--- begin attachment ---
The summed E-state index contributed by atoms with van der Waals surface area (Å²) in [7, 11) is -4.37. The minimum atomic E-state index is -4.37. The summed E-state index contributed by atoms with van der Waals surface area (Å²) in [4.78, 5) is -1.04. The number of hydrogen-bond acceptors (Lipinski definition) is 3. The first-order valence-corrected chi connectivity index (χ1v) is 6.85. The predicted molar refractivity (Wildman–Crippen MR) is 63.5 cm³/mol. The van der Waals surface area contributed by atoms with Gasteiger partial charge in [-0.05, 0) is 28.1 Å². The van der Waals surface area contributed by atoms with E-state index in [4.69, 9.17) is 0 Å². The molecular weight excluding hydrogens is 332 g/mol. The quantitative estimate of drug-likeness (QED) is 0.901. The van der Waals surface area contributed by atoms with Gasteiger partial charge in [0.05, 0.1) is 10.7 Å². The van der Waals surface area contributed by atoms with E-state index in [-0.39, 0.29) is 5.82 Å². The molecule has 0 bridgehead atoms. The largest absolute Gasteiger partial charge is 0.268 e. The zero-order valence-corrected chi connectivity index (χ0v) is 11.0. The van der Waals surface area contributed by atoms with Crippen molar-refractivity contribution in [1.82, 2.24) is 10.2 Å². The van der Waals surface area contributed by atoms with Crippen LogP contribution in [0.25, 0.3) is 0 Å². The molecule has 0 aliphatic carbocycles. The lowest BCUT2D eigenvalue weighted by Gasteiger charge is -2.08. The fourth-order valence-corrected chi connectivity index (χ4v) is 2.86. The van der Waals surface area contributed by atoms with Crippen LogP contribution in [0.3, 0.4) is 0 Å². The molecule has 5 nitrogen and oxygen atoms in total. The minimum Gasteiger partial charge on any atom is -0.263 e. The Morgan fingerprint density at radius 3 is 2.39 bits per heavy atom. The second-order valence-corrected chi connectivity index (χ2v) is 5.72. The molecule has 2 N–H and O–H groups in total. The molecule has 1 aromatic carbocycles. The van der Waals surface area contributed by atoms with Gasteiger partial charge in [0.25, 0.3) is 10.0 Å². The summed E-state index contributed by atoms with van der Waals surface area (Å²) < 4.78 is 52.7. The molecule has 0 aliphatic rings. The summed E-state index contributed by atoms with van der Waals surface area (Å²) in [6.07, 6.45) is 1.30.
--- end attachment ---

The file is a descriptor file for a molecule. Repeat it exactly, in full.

The summed E-state index contributed by atoms with van der Waals surface area (Å²) in [7, 11) is -4.37. The minimum atomic E-state index is -4.37. The summed E-state index contributed by atoms with van der Waals surface area (Å²) in [4.78, 5) is -1.04. The number of hydrogen-bond acceptors (Lipinski definition) is 3. The first-order valence-corrected chi connectivity index (χ1v) is 6.85. The predicted molar refractivity (Wildman–Crippen MR) is 63.5 cm³/mol. The van der Waals surface area contributed by atoms with Gasteiger partial charge in [-0.05, 0) is 28.1 Å². The van der Waals surface area contributed by atoms with E-state index in [4.69, 9.17) is 0 Å². The molecular weight excluding hydrogens is 332 g/mol. The quantitative estimate of drug-likeness (QED) is 0.901. The van der Waals surface area contributed by atoms with Gasteiger partial charge in [0.05, 0.1) is 10.7 Å². The van der Waals surface area contributed by atoms with E-state index in [-0.39, 0.29) is 5.82 Å². The molecule has 0 bridgehead atoms. The largest absolute Gasteiger partial charge is 0.268 e. The zero-order valence-corrected chi connectivity index (χ0v) is 11.0. The van der Waals surface area contributed by atoms with Crippen molar-refractivity contribution in [1.82, 2.24) is 10.2 Å². The van der Waals surface area contributed by atoms with Crippen LogP contribution in [0.25, 0.3) is 0 Å². The molecule has 0 aliphatic carbocycles. The lowest BCUT2D eigenvalue weighted by Gasteiger charge is -2.08. The fourth-order valence-corrected chi connectivity index (χ4v) is 2.86. The van der Waals surface area contributed by atoms with Crippen LogP contribution in [0.3, 0.4) is 0 Å². The molecule has 5 nitrogen and oxygen atoms in total. The minimum Gasteiger partial charge on any atom is -0.263 e. The Morgan fingerprint density at radius 3 is 2.39 bits per heavy atom. The second-order valence-corrected chi connectivity index (χ2v) is 5.72. The molecule has 2 N–H and O–H groups in total. The molecule has 1 aromatic carbocycles. The van der Waals surface area contributed by atoms with Gasteiger partial charge in [0.25, 0.3) is 10.0 Å². The summed E-state index contributed by atoms with van der Waals surface area (Å²) < 4.78 is 52.7. The molecule has 0 aliphatic rings. The summed E-state index contributed by atoms with van der Waals surface area (Å²) in [6.07, 6.45) is 1.30.